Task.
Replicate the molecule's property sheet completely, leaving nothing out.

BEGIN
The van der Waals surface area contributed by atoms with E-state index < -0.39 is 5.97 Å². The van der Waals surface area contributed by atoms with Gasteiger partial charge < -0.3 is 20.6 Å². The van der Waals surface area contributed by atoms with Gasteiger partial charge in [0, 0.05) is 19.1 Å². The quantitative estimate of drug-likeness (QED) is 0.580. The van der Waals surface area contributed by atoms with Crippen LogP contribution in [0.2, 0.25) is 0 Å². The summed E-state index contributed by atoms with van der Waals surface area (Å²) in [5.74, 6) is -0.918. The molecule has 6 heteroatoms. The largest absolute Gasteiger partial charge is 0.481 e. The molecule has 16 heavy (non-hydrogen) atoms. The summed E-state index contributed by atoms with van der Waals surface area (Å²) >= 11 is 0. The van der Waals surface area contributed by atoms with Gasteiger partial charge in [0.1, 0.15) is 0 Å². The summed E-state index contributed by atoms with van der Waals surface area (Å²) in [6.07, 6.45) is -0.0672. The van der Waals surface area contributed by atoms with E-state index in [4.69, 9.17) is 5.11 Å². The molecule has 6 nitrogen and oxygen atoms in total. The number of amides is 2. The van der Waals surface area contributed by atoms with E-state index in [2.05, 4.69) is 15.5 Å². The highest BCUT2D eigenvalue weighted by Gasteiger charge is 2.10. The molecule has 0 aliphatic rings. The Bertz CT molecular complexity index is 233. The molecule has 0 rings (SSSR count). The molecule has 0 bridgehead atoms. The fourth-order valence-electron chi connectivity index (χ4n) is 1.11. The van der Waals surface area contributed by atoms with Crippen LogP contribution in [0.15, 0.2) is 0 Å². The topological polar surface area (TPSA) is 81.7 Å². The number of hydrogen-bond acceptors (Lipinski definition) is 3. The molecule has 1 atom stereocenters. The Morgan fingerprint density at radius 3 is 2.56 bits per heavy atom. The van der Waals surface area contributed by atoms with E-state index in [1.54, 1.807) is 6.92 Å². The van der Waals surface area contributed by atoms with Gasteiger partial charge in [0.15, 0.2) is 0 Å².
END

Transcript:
The van der Waals surface area contributed by atoms with E-state index < -0.39 is 5.97 Å². The van der Waals surface area contributed by atoms with Gasteiger partial charge < -0.3 is 20.6 Å². The van der Waals surface area contributed by atoms with Gasteiger partial charge in [0, 0.05) is 19.1 Å². The quantitative estimate of drug-likeness (QED) is 0.580. The van der Waals surface area contributed by atoms with Crippen LogP contribution in [0.2, 0.25) is 0 Å². The summed E-state index contributed by atoms with van der Waals surface area (Å²) in [5.74, 6) is -0.918. The molecule has 6 heteroatoms. The largest absolute Gasteiger partial charge is 0.481 e. The molecule has 16 heavy (non-hydrogen) atoms. The summed E-state index contributed by atoms with van der Waals surface area (Å²) >= 11 is 0. The van der Waals surface area contributed by atoms with Gasteiger partial charge in [0.1, 0.15) is 0 Å². The summed E-state index contributed by atoms with van der Waals surface area (Å²) in [6.07, 6.45) is -0.0672. The van der Waals surface area contributed by atoms with E-state index in [4.69, 9.17) is 5.11 Å². The molecule has 6 nitrogen and oxygen atoms in total. The number of amides is 2. The van der Waals surface area contributed by atoms with E-state index in [2.05, 4.69) is 15.5 Å². The highest BCUT2D eigenvalue weighted by Gasteiger charge is 2.10. The molecule has 0 aliphatic rings. The Bertz CT molecular complexity index is 233. The molecule has 0 rings (SSSR count). The molecule has 0 bridgehead atoms. The fourth-order valence-electron chi connectivity index (χ4n) is 1.11. The van der Waals surface area contributed by atoms with Crippen LogP contribution in [0.15, 0.2) is 0 Å². The topological polar surface area (TPSA) is 81.7 Å². The number of hydrogen-bond acceptors (Lipinski definition) is 3. The molecule has 1 atom stereocenters. The Morgan fingerprint density at radius 3 is 2.56 bits per heavy atom. The van der Waals surface area contributed by atoms with E-state index in [1.54, 1.807) is 6.92 Å². The van der Waals surface area contributed by atoms with Gasteiger partial charge in [0.15, 0.2) is 0 Å².